One of the great things about trees, and all plants for that matter, is their unique ability to store carbon dioxide. But plants don't simply store carbon dioxide...they convert it from a gaseous form into a solid form, a la sugar. And that basically boils down to about an 800-fold density increase in the matter.
So occasionally I see articles like this, where scientists have released a new method of capturing carbon. In the article, they call their 'artificial trees' is a building with resin panels that absorb CO2 very well, then release it when wetted. The building can absorb about a ton of CO2 a day, at a cost of $150 per ton.
What to do with that CO2 is an unsolved question. Sell it to oil mining companies to pump into the ground? Store it in caves? All that gas takes up a lot of space.
The firm producing the air scrubbers, Global Research Technologies, LLC, (most cliche business name ever???), seems to believe factories that produce carbon dioxide will buy these air scrubbing "artificial trees" as a way to offset carbon tax, or to capture the carbon for cap and trade.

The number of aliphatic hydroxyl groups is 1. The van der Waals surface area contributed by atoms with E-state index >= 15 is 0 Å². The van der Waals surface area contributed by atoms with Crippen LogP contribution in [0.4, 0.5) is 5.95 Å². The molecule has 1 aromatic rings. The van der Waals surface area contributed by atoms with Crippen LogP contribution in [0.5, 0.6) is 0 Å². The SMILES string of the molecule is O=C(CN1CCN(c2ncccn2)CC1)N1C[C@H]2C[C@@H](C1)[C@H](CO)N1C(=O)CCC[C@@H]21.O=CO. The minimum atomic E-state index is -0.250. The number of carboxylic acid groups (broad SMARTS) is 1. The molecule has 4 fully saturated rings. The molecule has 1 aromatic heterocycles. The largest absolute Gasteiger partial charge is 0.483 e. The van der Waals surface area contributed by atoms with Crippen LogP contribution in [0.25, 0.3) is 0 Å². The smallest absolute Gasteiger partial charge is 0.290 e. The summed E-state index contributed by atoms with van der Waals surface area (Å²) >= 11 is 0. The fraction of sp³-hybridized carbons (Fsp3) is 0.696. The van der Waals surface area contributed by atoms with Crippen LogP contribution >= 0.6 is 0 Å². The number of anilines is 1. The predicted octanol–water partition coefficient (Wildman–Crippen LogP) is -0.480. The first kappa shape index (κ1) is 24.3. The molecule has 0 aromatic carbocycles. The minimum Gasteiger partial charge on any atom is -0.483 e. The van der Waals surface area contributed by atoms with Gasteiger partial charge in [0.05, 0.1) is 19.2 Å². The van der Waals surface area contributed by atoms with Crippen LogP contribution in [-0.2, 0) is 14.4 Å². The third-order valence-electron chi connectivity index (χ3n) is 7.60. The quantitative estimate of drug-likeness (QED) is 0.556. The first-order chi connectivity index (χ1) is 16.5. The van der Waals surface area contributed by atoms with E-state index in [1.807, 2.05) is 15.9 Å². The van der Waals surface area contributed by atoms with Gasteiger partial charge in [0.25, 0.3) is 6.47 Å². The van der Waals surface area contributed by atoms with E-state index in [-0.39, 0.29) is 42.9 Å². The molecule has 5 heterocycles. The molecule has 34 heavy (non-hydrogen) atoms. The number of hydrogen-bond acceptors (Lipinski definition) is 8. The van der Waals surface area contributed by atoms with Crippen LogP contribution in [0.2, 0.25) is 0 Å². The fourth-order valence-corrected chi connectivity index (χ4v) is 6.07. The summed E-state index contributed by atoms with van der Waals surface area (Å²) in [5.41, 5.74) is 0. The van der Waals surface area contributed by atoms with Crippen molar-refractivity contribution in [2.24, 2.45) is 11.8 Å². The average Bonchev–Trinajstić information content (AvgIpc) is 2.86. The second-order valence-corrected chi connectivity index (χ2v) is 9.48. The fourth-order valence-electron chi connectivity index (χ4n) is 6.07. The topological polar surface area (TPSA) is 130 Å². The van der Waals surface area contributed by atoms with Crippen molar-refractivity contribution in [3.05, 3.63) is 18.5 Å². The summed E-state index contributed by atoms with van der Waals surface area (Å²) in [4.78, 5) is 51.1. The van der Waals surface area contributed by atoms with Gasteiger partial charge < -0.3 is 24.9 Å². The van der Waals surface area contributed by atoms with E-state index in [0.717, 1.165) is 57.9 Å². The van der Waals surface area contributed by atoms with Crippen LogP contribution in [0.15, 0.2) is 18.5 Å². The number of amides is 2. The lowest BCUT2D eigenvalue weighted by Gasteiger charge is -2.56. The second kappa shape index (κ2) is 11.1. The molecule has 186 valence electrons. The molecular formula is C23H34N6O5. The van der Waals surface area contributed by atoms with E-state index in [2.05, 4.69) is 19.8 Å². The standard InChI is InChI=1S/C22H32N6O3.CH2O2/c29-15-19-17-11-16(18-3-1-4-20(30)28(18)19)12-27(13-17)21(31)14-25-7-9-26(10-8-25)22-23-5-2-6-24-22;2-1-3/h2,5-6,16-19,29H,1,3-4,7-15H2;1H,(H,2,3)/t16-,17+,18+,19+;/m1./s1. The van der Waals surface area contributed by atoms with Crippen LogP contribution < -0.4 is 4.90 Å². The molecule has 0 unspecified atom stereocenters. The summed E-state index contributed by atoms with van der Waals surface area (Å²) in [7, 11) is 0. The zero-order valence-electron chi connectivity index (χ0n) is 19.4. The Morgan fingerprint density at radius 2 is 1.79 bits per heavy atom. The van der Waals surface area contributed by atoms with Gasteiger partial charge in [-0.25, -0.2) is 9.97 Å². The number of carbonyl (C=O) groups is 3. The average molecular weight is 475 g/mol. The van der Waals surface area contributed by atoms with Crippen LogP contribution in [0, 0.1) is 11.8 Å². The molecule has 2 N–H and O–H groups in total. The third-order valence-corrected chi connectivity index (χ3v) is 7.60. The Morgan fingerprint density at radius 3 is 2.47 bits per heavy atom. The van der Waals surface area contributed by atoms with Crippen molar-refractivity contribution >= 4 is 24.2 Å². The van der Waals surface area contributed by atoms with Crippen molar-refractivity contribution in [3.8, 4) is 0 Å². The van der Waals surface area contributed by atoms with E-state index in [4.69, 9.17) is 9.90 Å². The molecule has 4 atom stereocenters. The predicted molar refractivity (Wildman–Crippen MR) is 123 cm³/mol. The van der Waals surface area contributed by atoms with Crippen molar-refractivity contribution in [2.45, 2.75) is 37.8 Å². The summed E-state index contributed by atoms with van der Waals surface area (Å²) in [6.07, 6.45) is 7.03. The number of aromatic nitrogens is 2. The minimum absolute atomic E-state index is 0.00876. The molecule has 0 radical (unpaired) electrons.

TAE asks: if this costs $150 a ton, why not just plant some damn trees? If a factory needs to offset their carbon emissions, why not buy tree seedlings at $5 each, and have nearly zero maintenance...
Dave Nowak, a U.S. Forest Service researcher suggests the following trees are ideal for carbon capture: Common Horse-chestnut, Black Walnut, American Sweetgum, Ponderosa Pine, Red Pine, White Pine, Hispaniolan Pine, Douglas Fir, Scarlet Oak, Red Oak, Virginia Live Oak and Bald Cypress.
TAE would like to add his personal favorite choice: the Sycamore. Growing in excess of 100 feet tall and living upwards of 500 years, these massive trees store boatloads of carbon. Their huge, broad leaves are essentially carbon sequestration factories unlike any other in the world. A single sycamore tree at a cost of $5, it is estimated, can sequester 1 million tons of CO2 during its first 200 years.
Comparatively, the air scrubbing artificial tree would capture that same amount of carbon in roughly 2,700 years, at a cost of $20 million dollars.
In short, GRT's 'artificial tree' is neither an artificial tree nor a cost-effective way to sequester carbon. It might be a good way for industrial consumers of CO2 to acquire it cheaper, but I doubt these 'artificial trees' will save the world.
And this just highlights what I have said earlier: the person who discovers (and subsequently patents) cheap, artificial photosynthesis will be the richest person in history.
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